Trailrunner7 writes "A revamped early random number generator in iOS 7 is weaker than its vulnerable predecessor and generates predictable outcomes. A researcher today at CanSecWest said an attacker could brute force the Early Random PRNG used by Apple in its mobile operating system to bypass a number of kernel exploit mitigations native to iOS. 'The Early Random PRNG in iOS 7 is surprisingly weak,' said Tarjei Mandt senior security researcher at Azimuth Security. 'The one in iOS 6 is better because this one is deterministic and trivial to brute force.' The Early Random PRNG is important to securing the mitigations used by the iOS kernel. 'All the mitigations deployed by the iOS kernel essentially depend on the robustness of the Early Random PRNG,' Mandt said. 'It must provide sufficient entropy and non-predictable output.'"
Please create an account to participate in the Slashdot moderation system
hcs_$reboot writes "Masatoshi Son, SoftBank CEO, remembers the early days when he tried to cut a deal with Steve Jobs in order to be the first to offer the not-even-named-iPhone-yet- 'new phone' from Apple, back in 2005. At the time, Son didn't even own a mobile carrier. He then purchased Vodafone, and was indeed the first to sell the iPhone in 2008 (then Au-Kddi in 2011, and DoCoMo in 2013). Today, 75% of smartphones sold in Japan are iPhones."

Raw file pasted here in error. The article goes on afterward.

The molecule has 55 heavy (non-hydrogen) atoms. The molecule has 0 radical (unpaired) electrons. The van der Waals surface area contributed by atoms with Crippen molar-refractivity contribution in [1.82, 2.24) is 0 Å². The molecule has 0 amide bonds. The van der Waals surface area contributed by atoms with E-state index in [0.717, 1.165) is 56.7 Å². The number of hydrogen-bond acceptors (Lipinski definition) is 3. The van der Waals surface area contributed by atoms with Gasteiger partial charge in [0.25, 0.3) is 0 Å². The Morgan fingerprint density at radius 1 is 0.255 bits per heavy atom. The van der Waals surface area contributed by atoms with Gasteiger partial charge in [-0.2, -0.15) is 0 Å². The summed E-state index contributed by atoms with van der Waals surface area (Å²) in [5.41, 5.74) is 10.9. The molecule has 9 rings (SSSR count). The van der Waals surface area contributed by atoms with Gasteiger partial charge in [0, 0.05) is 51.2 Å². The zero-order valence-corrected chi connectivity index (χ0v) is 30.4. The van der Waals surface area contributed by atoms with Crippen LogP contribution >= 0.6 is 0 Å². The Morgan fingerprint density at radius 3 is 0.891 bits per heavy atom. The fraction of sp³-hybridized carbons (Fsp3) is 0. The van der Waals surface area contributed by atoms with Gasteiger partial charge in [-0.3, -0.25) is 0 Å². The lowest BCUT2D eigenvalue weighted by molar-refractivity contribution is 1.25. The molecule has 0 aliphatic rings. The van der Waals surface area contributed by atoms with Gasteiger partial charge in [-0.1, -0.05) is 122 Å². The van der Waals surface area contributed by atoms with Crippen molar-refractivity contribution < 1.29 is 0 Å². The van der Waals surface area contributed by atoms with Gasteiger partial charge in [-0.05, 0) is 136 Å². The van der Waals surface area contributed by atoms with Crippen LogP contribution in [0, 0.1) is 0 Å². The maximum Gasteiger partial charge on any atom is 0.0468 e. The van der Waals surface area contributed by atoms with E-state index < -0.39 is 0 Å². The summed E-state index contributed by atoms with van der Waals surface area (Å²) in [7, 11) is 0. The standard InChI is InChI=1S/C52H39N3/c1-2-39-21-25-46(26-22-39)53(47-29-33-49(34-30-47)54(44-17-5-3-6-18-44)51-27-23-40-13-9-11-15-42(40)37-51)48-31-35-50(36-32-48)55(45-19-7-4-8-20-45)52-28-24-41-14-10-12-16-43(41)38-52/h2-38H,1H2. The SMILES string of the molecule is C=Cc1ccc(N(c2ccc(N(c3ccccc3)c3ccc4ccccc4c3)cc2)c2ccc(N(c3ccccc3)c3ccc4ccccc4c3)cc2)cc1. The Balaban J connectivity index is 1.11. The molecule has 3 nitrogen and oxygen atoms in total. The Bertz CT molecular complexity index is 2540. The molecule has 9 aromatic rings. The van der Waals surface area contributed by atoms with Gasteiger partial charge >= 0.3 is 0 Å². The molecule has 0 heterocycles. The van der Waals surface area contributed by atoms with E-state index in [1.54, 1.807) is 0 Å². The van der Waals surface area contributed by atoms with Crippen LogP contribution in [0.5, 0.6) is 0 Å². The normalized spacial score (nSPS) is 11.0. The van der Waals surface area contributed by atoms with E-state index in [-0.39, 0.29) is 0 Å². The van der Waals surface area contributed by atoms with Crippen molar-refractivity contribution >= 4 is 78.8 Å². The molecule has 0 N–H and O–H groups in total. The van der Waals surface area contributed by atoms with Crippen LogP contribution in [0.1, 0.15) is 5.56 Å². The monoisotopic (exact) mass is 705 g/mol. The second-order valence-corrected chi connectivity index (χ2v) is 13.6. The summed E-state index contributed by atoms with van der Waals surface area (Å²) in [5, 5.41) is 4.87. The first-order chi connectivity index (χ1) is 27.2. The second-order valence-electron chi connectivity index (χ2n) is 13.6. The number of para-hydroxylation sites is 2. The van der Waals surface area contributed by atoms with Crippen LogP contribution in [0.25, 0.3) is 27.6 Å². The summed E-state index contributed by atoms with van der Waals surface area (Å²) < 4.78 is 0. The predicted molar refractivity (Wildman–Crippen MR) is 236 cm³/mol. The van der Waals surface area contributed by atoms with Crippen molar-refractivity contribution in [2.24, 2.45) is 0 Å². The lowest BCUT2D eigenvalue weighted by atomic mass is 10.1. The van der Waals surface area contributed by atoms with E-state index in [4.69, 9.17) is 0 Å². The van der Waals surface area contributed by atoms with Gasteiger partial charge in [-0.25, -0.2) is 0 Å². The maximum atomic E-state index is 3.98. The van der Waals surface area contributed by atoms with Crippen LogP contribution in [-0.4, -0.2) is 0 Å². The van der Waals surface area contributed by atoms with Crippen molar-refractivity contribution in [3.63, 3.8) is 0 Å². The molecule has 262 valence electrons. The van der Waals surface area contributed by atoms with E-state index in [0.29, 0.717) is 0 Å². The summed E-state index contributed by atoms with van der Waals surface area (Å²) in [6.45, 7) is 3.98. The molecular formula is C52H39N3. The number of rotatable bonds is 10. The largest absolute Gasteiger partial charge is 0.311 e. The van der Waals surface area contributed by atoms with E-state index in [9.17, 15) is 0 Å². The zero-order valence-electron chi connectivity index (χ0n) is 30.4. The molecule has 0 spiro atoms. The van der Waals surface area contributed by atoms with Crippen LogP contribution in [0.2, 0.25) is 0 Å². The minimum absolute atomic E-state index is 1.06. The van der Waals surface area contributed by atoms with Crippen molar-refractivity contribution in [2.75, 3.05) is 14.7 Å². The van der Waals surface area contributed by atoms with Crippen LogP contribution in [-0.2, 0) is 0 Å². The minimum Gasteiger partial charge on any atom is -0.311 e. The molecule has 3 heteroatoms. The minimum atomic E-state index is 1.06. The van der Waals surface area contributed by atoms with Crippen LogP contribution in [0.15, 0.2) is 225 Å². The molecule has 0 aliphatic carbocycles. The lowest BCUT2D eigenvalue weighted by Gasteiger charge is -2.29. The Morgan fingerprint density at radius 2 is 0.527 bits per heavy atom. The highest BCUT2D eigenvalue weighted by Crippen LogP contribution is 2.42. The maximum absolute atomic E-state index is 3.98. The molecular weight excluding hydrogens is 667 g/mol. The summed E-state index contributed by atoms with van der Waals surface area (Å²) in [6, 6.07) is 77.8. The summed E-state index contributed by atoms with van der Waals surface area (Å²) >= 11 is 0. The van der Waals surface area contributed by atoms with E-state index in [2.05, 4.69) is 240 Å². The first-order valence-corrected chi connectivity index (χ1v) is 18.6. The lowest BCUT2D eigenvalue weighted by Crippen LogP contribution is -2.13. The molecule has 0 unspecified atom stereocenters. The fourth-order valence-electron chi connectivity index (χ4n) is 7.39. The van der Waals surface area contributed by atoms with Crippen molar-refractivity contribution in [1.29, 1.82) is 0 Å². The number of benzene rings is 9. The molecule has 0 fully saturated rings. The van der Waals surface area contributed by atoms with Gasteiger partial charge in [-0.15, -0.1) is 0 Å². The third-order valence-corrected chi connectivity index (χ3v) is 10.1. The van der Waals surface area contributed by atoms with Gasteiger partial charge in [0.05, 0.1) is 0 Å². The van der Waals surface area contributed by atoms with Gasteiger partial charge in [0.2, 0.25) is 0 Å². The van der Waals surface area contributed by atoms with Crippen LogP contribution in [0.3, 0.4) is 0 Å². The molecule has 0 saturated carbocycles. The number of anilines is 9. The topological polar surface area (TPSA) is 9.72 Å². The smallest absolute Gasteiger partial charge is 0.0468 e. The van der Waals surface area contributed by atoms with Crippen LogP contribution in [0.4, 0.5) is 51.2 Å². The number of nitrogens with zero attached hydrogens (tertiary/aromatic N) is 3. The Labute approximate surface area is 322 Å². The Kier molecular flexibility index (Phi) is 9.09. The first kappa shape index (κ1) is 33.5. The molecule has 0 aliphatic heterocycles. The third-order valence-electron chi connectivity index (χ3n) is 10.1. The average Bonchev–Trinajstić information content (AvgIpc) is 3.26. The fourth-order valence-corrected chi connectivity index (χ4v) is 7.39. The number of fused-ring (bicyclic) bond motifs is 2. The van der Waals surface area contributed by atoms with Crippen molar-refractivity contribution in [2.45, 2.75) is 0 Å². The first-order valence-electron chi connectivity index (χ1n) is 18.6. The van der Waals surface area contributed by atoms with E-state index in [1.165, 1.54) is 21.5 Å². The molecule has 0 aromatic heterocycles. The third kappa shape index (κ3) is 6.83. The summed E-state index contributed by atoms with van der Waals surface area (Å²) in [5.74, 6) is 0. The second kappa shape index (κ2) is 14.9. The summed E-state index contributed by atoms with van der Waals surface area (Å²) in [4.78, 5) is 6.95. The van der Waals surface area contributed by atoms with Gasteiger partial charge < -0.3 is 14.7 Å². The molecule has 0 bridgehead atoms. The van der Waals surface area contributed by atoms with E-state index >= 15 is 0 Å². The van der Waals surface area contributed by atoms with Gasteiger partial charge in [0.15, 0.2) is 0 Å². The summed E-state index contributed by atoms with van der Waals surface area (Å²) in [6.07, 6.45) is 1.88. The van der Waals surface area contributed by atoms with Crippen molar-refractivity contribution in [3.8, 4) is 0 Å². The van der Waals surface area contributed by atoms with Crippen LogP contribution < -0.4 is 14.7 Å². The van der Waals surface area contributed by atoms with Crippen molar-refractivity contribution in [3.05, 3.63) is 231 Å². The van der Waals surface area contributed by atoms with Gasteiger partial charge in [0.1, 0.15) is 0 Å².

An anonymous reader writes "Apple and Samsung couldn't agree on a patent cross-license even though their CEOs met recently. What could be the reason (or one of the reasons) is that Apple is asking for obscenely high patent royalties. At the March 31 trial an Apple-hired expert will present to a California jury (already the third jury trial in this dispute) a damages claim of $40 per device (phone or tablet) for just a handful of software patents. The patents are related to, but don't cover all aspects and elements of, functionalities like slide-to-unlock, autocorrect, data synchronization, unified search and the famous tap-on-phone-number-to-dial feature. Google says there are 250,000 patentable inventions in a smartphone. On average, Apple wants $8 per patent per device. That would add a patent licensing bill of $2 million to each gadget. So Apple and Samsung will be back to court again later this month."
elphie007 writes "An investigation by The Australian Financial Review has discovered how from 2002 to 2013, Apple has shifted approximately $AU8.9 billion of revenue generated in Australia to Ireland, via Singapore. The article states that last year alone, Apple Australia paid only $AU88.5 million in tax, or 0.044% of estimated potential tax liabilities. What's more, the Australian Tax Office has agreed that this arrangement is acceptable under Australian law."